Lord Geidt heads for the exit, and Johnson’s Britain looks ever more like a fragile state | Gaby Hinsliff

Lord Geidt heads for the exit, and Johnson’s Britain looks ever more like a fragile state

Gaby Hinsliff

We still have a democracy, but the thuggishness of this government increasingly mirrors the behaviour of far-off, discredited regimes

Boris Johnson at a cabinet meeting in No 10, London, 14 June 2022.

Wanted: someone to advise King Herod on care of firstborns. Sorry, that should, of course, be “Boris Johnson on ethics”. The successful applicant must be impervious to embarrassment, willing to work all hours just to keep track of all the allegations, and even then probably resigned to following the two previous independent advisers on ministerial interests out of the door in due course. Assuming Carrie Johnson couldn’t be tempted, it’s hard to imagine where Downing Street hopes to find a new keeper for the prime minister’s conscience, after Christopher Geidt became the second handpicked moral arbiter to resign – this time in alarmingly mysterious circumstances.

In a letter finally winkled out of a reluctant Downing Street today, Lord Geidt said he had quit after being put in an “impossible and odious position” over government proposals that risked a “deliberate and purposeful breach of the ministerial code”, without elaborating. Whatever fresh hell this signifies – Johnson’s response suggests something to do with protecting the British steel industry from an influx of Chinese steel, which is a sensitive issue in some “red wall” seats; but, as ever with the prime minister, it feels like only half the story – Geidt clearly saw it as opening the door to more widespread flouting of the code.

“Is there any point appointing a new ethics adviser for a prime minister with no ethics?” asked the SNP’s Carol Monaghan, during an oddly frustrating parliamentary debate over a resignation letter nobody had at that point been able to read. Interestingly, the paymaster general, Michael Ellis, neatly ducked a question about whether the advisory role would simply now be ditched. Geidt had “demonstrated diligence and thoughtfulness” in his role, he said, which under any other administration would be praise, but under this one makes you wonder how he lasted so long.

There is a genuinely thuggish edge developing to this government, with its arrogant refusal to accept scrutiny of its increasingly out-of-control behaviour. The European court of human rights inconveniently puts the brakes on your preposterous plan to ship asylum seekers off to Rwanda? Then threaten to pull out of the convention altogether, just like Vladimir Putin’s Russia. The archbishop of Canterbury dares to judge your treatment of refugees ungodly? Threaten to kick bishops out of the House of Lords, where generations of Lords Spiritual have sat since the 14th century – the kind of tradition Conservatives used to be keen on conserving.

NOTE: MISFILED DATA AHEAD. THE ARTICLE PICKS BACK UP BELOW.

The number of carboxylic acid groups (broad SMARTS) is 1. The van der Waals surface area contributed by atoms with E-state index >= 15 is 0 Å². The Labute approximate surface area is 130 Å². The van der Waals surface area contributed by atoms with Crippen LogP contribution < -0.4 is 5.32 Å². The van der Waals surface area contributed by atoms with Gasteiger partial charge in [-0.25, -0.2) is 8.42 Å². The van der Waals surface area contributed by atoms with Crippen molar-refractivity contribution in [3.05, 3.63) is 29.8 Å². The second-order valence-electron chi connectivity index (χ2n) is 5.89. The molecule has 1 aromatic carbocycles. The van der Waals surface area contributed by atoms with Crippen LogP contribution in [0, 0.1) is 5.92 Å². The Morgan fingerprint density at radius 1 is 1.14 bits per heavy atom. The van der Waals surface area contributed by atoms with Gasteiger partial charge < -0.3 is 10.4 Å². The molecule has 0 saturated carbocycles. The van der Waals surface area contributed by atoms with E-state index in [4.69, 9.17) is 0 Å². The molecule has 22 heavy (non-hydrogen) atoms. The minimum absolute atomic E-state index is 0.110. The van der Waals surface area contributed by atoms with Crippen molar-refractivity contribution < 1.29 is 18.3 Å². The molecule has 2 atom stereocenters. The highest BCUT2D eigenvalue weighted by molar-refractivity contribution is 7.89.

Britain is, of course, still a functioning democracy, and the resignation of one exasperated official (or more accurately two, in quick succession) doesn’t in itself change that. But we would know exactly what to call this sort of thing if it were happening under Donald Trump, or Brazil’s Jair Bolsonaro, or the far-off leader of some corrupt and institutionally fragile state.

The niggling, unexplained question here, meanwhile, is why Geidt had to be consulted on what sounds like a question of trade law, something more obviously directed at the attorney general or experts at the Department for International Trade. Did some senior civil servant cry foul? Could there be some other conflict of interest lurking in the background? There is an odd mismatch between the emotional strength of Geidt’s criticisms and the idea that this was all down to some arcane-sounding dispute with the World Trade Organization.

Whatever he was asked to approve was, he felt, “an affront”; letting it pass would “license the suspension of (the code’s) provisions in governing the conduct” of other ministers too, opening the floodgates. When a former royal courtier as silky as Geidt – who only a week ago told MPs he avoided advising Johnson on his personal obligations under the ministerial code because if Johnson ignored him, “we would find ourselves in a position where self-evidently the confidence would have been lost between the prime minister and the adviser” – snaps, something is up.

You have to pinch yourself to remember that less than a fortnight ago Johnson was pleading for his political life in a no-confidence vote that for many would have been a chastening experience. What worries me is the prospect of a cornered prime minister, far from cleaning up his act, concluding instead that he has nothing left to lose.

  • Gaby Hinsliff is a Guardian columnist